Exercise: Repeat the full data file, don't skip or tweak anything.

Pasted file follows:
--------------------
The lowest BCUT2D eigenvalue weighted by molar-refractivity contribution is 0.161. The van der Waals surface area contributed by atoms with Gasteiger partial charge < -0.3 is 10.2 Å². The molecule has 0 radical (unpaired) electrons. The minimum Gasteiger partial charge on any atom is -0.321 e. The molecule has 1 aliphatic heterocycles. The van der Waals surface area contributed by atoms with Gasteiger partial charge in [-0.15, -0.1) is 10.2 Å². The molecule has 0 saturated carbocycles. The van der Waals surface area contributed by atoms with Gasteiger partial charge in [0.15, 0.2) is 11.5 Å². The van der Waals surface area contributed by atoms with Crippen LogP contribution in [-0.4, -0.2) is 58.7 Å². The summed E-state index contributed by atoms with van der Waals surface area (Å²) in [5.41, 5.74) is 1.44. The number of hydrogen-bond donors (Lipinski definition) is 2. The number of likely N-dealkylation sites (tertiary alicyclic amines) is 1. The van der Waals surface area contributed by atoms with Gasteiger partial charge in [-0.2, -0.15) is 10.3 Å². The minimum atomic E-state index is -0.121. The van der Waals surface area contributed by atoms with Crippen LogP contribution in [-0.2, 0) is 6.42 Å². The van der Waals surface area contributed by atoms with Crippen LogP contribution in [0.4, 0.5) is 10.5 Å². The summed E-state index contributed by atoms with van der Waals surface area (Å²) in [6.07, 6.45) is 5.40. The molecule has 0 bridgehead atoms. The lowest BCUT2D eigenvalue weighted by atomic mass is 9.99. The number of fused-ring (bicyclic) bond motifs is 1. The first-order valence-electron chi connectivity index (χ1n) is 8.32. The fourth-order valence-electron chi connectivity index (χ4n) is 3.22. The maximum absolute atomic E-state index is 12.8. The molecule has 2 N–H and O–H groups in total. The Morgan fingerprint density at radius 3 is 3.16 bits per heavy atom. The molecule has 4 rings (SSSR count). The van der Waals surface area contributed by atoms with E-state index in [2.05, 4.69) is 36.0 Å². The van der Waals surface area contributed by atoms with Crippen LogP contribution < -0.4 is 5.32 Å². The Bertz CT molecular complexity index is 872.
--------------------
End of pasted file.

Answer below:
The lowest BCUT2D eigenvalue weighted by molar-refractivity contribution is 0.161. The van der Waals surface area contributed by atoms with Gasteiger partial charge < -0.3 is 10.2 Å². The molecule has 0 radical (unpaired) electrons. The minimum Gasteiger partial charge on any atom is -0.321 e. The molecule has 1 aliphatic heterocycles. The van der Waals surface area contributed by atoms with Gasteiger partial charge in [-0.15, -0.1) is 10.2 Å². The molecule has 0 saturated carbocycles. The van der Waals surface area contributed by atoms with Gasteiger partial charge in [0.15, 0.2) is 11.5 Å². The van der Waals surface area contributed by atoms with Crippen LogP contribution in [-0.4, -0.2) is 58.7 Å². The summed E-state index contributed by atoms with van der Waals surface area (Å²) in [5.41, 5.74) is 1.44. The number of hydrogen-bond donors (Lipinski definition) is 2. The number of likely N-dealkylation sites (tertiary alicyclic amines) is 1. The van der Waals surface area contributed by atoms with Gasteiger partial charge in [-0.2, -0.15) is 10.3 Å². The minimum atomic E-state index is -0.121. The van der Waals surface area contributed by atoms with Crippen LogP contribution in [-0.2, 0) is 6.42 Å². The van der Waals surface area contributed by atoms with Crippen LogP contribution in [0.4, 0.5) is 10.5 Å². The summed E-state index contributed by atoms with van der Waals surface area (Å²) in [6.07, 6.45) is 5.40. The molecule has 0 bridgehead atoms. The lowest BCUT2D eigenvalue weighted by atomic mass is 9.99. The number of fused-ring (bicyclic) bond motifs is 1. The first-order valence-electron chi connectivity index (χ1n) is 8.32. The fourth-order valence-electron chi connectivity index (χ4n) is 3.22. The maximum absolute atomic E-state index is 12.8. The molecule has 2 N–H and O–H groups in total. The Morgan fingerprint density at radius 3 is 3.16 bits per heavy atom. The molecule has 4 rings (SSSR count). The van der Waals surface area contributed by atoms with E-state index in [2.05, 4.69) is 36.0 Å². The van der Waals surface area contributed by atoms with Crippen LogP contribution < -0.4 is 5.32 Å². The Bertz CT molecular complexity index is 872.